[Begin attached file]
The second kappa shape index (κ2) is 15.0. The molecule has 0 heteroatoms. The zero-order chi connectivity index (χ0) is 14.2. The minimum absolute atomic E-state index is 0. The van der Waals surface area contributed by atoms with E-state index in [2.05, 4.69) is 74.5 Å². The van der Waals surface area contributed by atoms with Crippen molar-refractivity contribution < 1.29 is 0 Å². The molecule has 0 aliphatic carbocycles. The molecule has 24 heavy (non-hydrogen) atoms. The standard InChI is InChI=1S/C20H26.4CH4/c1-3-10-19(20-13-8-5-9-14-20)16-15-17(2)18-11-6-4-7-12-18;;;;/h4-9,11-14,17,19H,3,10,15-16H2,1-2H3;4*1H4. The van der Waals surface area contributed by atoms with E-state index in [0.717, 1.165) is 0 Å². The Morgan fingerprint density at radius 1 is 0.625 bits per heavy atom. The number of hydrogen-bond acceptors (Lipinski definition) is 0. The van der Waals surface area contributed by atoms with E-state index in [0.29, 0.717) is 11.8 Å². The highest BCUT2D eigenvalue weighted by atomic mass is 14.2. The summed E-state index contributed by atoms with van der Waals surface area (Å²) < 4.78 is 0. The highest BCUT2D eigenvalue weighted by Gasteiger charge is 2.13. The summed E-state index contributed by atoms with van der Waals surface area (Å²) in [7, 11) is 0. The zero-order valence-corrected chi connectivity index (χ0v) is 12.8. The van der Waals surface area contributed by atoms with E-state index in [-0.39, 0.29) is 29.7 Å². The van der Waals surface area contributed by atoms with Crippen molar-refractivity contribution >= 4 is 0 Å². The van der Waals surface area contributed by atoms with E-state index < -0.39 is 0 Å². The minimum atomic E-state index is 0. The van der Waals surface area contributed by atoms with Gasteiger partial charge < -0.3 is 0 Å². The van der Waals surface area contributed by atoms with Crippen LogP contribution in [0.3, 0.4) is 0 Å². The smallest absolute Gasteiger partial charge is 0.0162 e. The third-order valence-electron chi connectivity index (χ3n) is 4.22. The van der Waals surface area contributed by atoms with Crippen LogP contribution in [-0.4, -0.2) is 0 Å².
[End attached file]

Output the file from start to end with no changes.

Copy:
The second kappa shape index (κ2) is 15.0. The molecule has 0 heteroatoms. The zero-order chi connectivity index (χ0) is 14.2. The minimum absolute atomic E-state index is 0. The van der Waals surface area contributed by atoms with E-state index in [2.05, 4.69) is 74.5 Å². The van der Waals surface area contributed by atoms with Crippen molar-refractivity contribution < 1.29 is 0 Å². The molecule has 0 aliphatic carbocycles. The molecule has 24 heavy (non-hydrogen) atoms. The standard InChI is InChI=1S/C20H26.4CH4/c1-3-10-19(20-13-8-5-9-14-20)16-15-17(2)18-11-6-4-7-12-18;;;;/h4-9,11-14,17,19H,3,10,15-16H2,1-2H3;4*1H4. The van der Waals surface area contributed by atoms with E-state index in [0.717, 1.165) is 0 Å². The Morgan fingerprint density at radius 1 is 0.625 bits per heavy atom. The number of hydrogen-bond acceptors (Lipinski definition) is 0. The van der Waals surface area contributed by atoms with E-state index in [0.29, 0.717) is 11.8 Å². The highest BCUT2D eigenvalue weighted by atomic mass is 14.2. The summed E-state index contributed by atoms with van der Waals surface area (Å²) < 4.78 is 0. The highest BCUT2D eigenvalue weighted by Gasteiger charge is 2.13. The summed E-state index contributed by atoms with van der Waals surface area (Å²) in [7, 11) is 0. The zero-order valence-corrected chi connectivity index (χ0v) is 12.8. The van der Waals surface area contributed by atoms with E-state index in [-0.39, 0.29) is 29.7 Å². The van der Waals surface area contributed by atoms with Crippen molar-refractivity contribution >= 4 is 0 Å². The van der Waals surface area contributed by atoms with E-state index < -0.39 is 0 Å². The minimum atomic E-state index is 0. The van der Waals surface area contributed by atoms with Gasteiger partial charge < -0.3 is 0 Å². The van der Waals surface area contributed by atoms with Crippen LogP contribution in [0.3, 0.4) is 0 Å². The smallest absolute Gasteiger partial charge is 0.0162 e. The third-order valence-electron chi connectivity index (χ3n) is 4.22. The van der Waals surface area contributed by atoms with Crippen LogP contribution in [-0.4, -0.2) is 0 Å².